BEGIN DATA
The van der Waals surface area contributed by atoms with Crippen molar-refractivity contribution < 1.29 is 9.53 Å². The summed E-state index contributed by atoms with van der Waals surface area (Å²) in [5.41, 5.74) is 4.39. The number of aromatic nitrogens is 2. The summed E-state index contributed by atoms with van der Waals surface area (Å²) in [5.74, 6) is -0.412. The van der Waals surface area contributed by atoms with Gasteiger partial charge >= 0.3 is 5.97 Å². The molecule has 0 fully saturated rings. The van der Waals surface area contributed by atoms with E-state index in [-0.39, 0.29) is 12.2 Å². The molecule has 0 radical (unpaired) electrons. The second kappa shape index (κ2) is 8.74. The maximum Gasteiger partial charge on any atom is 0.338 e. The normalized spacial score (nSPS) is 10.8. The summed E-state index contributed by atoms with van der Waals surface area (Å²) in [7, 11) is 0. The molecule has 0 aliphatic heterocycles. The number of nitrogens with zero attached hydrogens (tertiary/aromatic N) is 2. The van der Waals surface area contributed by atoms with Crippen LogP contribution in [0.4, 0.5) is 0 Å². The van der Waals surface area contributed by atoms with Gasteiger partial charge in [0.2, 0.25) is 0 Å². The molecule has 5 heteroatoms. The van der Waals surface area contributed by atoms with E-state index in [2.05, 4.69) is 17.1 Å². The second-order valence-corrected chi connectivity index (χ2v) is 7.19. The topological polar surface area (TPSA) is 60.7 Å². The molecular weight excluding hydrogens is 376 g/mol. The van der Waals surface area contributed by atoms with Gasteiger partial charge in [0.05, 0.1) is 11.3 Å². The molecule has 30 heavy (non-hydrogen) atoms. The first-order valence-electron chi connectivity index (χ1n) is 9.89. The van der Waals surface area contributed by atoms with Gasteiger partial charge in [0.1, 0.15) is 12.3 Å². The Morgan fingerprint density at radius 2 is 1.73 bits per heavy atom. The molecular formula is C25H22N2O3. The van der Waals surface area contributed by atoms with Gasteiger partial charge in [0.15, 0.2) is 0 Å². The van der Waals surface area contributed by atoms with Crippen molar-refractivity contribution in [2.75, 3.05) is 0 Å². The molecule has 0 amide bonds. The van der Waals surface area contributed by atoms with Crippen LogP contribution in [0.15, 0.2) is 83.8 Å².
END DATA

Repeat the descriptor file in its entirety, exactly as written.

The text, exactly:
The van der Waals surface area contributed by atoms with Crippen molar-refractivity contribution < 1.29 is 9.53 Å². The summed E-state index contributed by atoms with van der Waals surface area (Å²) in [5.41, 5.74) is 4.39. The number of aromatic nitrogens is 2. The summed E-state index contributed by atoms with van der Waals surface area (Å²) in [5.74, 6) is -0.412. The van der Waals surface area contributed by atoms with Gasteiger partial charge >= 0.3 is 5.97 Å². The molecule has 0 fully saturated rings. The van der Waals surface area contributed by atoms with E-state index in [-0.39, 0.29) is 12.2 Å². The molecule has 0 radical (unpaired) electrons. The second kappa shape index (κ2) is 8.74. The maximum Gasteiger partial charge on any atom is 0.338 e. The normalized spacial score (nSPS) is 10.8. The summed E-state index contributed by atoms with van der Waals surface area (Å²) in [7, 11) is 0. The molecule has 0 aliphatic heterocycles. The number of nitrogens with zero attached hydrogens (tertiary/aromatic N) is 2. The van der Waals surface area contributed by atoms with Crippen LogP contribution in [0.4, 0.5) is 0 Å². The van der Waals surface area contributed by atoms with Gasteiger partial charge in [0.2, 0.25) is 0 Å². The molecule has 5 heteroatoms. The van der Waals surface area contributed by atoms with E-state index in [2.05, 4.69) is 17.1 Å². The second-order valence-corrected chi connectivity index (χ2v) is 7.19. The topological polar surface area (TPSA) is 60.7 Å². The molecular weight excluding hydrogens is 376 g/mol. The van der Waals surface area contributed by atoms with Gasteiger partial charge in [0.05, 0.1) is 11.3 Å². The molecule has 30 heavy (non-hydrogen) atoms. The first-order valence-electron chi connectivity index (χ1n) is 9.89. The van der Waals surface area contributed by atoms with Gasteiger partial charge in [0.1, 0.15) is 12.3 Å². The Morgan fingerprint density at radius 2 is 1.73 bits per heavy atom. The molecular formula is C25H22N2O3. The van der Waals surface area contributed by atoms with Gasteiger partial charge in [0.15, 0.2) is 0 Å². The van der Waals surface area contributed by atoms with Crippen molar-refractivity contribution in [2.75, 3.05) is 0 Å². The molecule has 0 amide bonds. The van der Waals surface area contributed by atoms with Crippen LogP contribution in [0.15, 0.2) is 83.8 Å².